The senior VP was Phil Schiller, one of Steve Jobs’ top lieutenants. The blogger was Daring Fireball‘s John Gruber, one of Apple’s staunchest defenders. The issue was Apple’s apparent censorship of an iPhone dictionary called Ninjawords that included some four letter words you won’t find in Webster’s Collegiate.
But this isn’t really about a bawdy dictionary. It’s about a public relations problem that has already triggered a federal investigation and now threatens to spin out of control.
The problem is that Apple Inc. has two faces, and the mask that hides the side that’s not so nice has started to slip.
The computer and gadget-buying public sees Apple, by and large, as well-managed company extraordinarily attentive to its needs, from Apple’s user-friendly operating systems to its legions of hand-holding retail and support staff.
Apple’s suppliers know it as something quite different: a tough, no-nonsense, hard-bargaining client that demands total secrecy and takes no prisoners when things go wrong.
It has always been thus with Apple, at least as long as Jobs was running the show. What’s changed is that the iPhone App Store has dramatically expanded the population of Apple suppliers to include thousands of independent software publishers — 16,765 of them, to be precise, as of Friday morning.
Suddenly we’re hearing a lot more about the darker side of Apple.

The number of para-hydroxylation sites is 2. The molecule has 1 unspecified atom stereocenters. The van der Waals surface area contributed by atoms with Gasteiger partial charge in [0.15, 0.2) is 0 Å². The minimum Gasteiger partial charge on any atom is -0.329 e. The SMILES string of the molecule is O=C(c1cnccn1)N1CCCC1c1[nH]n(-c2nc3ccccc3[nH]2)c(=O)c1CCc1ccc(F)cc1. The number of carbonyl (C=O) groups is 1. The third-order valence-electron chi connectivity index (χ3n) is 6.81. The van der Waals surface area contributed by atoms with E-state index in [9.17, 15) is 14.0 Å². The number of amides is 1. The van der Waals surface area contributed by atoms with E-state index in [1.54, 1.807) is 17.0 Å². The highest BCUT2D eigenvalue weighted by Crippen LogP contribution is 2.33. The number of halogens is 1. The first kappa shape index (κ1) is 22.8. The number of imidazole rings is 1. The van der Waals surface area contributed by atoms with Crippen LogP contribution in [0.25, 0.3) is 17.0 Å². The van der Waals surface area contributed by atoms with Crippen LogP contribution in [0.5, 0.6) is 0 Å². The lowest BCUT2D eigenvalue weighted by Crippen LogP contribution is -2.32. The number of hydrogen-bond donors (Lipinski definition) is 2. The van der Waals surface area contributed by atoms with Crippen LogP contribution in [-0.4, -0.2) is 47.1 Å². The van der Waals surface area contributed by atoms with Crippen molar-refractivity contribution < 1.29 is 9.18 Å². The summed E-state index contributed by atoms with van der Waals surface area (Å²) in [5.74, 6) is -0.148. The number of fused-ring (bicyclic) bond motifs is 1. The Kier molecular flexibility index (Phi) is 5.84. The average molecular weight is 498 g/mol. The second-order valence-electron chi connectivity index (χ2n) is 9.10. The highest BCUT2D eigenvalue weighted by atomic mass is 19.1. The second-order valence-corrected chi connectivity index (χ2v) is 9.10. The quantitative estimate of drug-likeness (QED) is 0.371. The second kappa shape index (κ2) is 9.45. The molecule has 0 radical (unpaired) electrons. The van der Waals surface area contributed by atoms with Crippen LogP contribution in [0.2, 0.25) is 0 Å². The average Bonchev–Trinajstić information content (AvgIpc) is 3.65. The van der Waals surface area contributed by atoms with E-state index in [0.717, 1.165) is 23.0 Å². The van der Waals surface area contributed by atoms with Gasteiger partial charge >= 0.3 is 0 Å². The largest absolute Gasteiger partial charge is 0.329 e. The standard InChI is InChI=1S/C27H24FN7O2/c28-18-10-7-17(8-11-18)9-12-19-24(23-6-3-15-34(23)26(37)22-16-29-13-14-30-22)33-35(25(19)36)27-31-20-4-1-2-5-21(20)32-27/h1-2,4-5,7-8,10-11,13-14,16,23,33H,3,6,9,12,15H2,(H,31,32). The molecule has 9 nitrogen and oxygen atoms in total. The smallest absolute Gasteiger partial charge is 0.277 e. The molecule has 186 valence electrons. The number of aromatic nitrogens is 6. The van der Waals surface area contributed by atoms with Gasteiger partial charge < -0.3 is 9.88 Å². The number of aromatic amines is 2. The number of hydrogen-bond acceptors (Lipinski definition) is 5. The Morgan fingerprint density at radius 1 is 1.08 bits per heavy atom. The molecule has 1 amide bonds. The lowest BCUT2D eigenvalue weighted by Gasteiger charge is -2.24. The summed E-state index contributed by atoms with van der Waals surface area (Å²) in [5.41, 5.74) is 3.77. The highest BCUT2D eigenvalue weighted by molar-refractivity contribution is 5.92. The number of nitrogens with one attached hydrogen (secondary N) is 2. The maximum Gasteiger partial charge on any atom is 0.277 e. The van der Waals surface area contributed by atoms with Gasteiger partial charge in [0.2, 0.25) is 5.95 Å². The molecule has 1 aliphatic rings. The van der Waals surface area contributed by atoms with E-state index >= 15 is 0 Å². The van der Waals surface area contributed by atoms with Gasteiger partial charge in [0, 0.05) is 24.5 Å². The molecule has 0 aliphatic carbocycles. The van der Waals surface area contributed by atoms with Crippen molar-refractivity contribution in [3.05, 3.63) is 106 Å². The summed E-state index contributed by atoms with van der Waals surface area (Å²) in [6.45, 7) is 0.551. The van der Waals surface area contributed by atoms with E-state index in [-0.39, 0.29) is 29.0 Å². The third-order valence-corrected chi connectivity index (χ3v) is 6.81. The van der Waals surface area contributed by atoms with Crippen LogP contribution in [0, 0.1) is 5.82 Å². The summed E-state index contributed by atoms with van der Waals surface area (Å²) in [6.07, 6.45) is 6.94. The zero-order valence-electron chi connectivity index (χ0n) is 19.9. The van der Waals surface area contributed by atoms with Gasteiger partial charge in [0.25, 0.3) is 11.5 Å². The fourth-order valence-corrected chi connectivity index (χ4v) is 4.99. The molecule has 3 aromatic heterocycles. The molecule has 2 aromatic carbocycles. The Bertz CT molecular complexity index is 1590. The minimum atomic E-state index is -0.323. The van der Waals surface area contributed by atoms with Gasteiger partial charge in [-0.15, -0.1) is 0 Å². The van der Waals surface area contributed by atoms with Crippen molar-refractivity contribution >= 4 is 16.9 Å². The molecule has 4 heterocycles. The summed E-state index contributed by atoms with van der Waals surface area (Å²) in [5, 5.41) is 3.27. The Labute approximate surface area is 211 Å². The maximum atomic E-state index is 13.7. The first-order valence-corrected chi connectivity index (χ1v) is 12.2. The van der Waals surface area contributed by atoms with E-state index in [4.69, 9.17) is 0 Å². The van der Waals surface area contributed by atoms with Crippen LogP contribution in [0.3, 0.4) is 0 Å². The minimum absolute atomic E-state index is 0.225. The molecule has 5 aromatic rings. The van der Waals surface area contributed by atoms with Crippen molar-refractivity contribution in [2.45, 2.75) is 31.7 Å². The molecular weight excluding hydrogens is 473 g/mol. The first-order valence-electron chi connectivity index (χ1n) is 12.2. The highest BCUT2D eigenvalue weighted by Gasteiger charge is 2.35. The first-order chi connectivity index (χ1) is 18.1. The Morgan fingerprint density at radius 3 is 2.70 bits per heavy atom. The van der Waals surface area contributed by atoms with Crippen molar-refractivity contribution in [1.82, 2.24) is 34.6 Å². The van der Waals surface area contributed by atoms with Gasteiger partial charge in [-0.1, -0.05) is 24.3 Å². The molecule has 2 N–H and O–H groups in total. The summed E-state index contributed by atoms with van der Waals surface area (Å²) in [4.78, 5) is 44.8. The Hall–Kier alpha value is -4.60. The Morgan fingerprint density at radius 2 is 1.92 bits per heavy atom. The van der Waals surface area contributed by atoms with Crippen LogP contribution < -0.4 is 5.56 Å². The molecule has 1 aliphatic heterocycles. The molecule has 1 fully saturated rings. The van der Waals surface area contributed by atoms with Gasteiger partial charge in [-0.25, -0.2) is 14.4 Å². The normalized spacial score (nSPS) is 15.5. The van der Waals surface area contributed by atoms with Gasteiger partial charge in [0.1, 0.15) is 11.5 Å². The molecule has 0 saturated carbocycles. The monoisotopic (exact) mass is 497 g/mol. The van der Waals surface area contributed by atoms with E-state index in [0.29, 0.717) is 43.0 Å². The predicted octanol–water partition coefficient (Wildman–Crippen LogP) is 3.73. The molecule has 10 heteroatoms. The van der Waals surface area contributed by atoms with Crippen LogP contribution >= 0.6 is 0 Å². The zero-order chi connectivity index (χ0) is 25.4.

We’ve covered some of the developers’ complaints in the year that the App Store has been open — the overcrowding, the unexplained delays, the arbitrary approval process, the summary rejection of programs that might compete with Apple’s own.
Ninjawords’ problems were the least of it. They weren’t even Cupertino’s fault, which may be why Schiller — in a rare moment of Apple’s transparency — decided to tell Gruber what had happened.
What Schiller is not talking about is the far more serious issue of Apple’s rejection of Google Voice, the voice-mail management system that threatened to cut into AT&T (T) revenue stream and upset Apple’s relations with its overseas carriers. That’s the issue that triggered an inquiry by the Federal Communications Commission and may have precipitated the resignation of Google (GOOG) CEO Eric Schmidt from Apple’s board of directors.
To get a feel for how serious a PR problem this has become, check out the tone of New York Times columnist David Pogue’s latest e-mail newsletter.
Pogue is a huge Apple booster. He gets preferential access to Apple’s newest products and makes millions from his Apple Hidden Manual series. He was also a great fan of Google Voice; he predicted it would do for telephony what Google search did for the Web.
On Thursday Pogue wrote angrily about the behavior of Apple’s not-so-nice side. It’s not just ham-fisted, he says, but futile:
Reconciling the two faces of Apple may not be so easy.